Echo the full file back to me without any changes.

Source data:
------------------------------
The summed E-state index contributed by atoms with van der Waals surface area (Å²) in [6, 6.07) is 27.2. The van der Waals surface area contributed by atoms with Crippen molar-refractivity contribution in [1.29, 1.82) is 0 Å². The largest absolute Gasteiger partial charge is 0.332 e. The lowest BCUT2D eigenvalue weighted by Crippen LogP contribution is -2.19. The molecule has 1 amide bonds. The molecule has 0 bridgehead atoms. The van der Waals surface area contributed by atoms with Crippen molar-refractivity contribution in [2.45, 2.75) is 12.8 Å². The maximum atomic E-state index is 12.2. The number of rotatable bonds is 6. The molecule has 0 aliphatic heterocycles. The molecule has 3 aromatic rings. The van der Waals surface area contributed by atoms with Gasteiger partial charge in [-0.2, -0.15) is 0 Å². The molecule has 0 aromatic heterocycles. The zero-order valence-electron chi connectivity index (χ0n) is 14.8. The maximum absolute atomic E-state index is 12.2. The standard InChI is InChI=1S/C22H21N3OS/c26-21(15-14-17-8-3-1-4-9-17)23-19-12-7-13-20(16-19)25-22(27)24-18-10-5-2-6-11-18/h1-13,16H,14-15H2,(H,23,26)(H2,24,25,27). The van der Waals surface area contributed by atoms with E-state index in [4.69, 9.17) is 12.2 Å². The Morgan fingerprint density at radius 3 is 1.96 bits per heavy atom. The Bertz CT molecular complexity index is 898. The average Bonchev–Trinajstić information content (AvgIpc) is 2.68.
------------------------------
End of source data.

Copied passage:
The summed E-state index contributed by atoms with van der Waals surface area (Å²) in [6, 6.07) is 27.2. The van der Waals surface area contributed by atoms with Crippen molar-refractivity contribution in [1.29, 1.82) is 0 Å². The largest absolute Gasteiger partial charge is 0.332 e. The lowest BCUT2D eigenvalue weighted by Crippen LogP contribution is -2.19. The molecule has 1 amide bonds. The molecule has 0 bridgehead atoms. The van der Waals surface area contributed by atoms with Crippen molar-refractivity contribution in [2.45, 2.75) is 12.8 Å². The maximum atomic E-state index is 12.2. The number of rotatable bonds is 6. The molecule has 0 aliphatic heterocycles. The molecule has 3 aromatic rings. The van der Waals surface area contributed by atoms with Gasteiger partial charge in [-0.2, -0.15) is 0 Å². The molecule has 0 aromatic heterocycles. The zero-order valence-electron chi connectivity index (χ0n) is 14.8. The maximum absolute atomic E-state index is 12.2. The standard InChI is InChI=1S/C22H21N3OS/c26-21(15-14-17-8-3-1-4-9-17)23-19-12-7-13-20(16-19)25-22(27)24-18-10-5-2-6-11-18/h1-13,16H,14-15H2,(H,23,26)(H2,24,25,27). The van der Waals surface area contributed by atoms with E-state index in [4.69, 9.17) is 12.2 Å². The Morgan fingerprint density at radius 3 is 1.96 bits per heavy atom. The Bertz CT molecular complexity index is 898. The average Bonchev–Trinajstić information content (AvgIpc) is 2.68.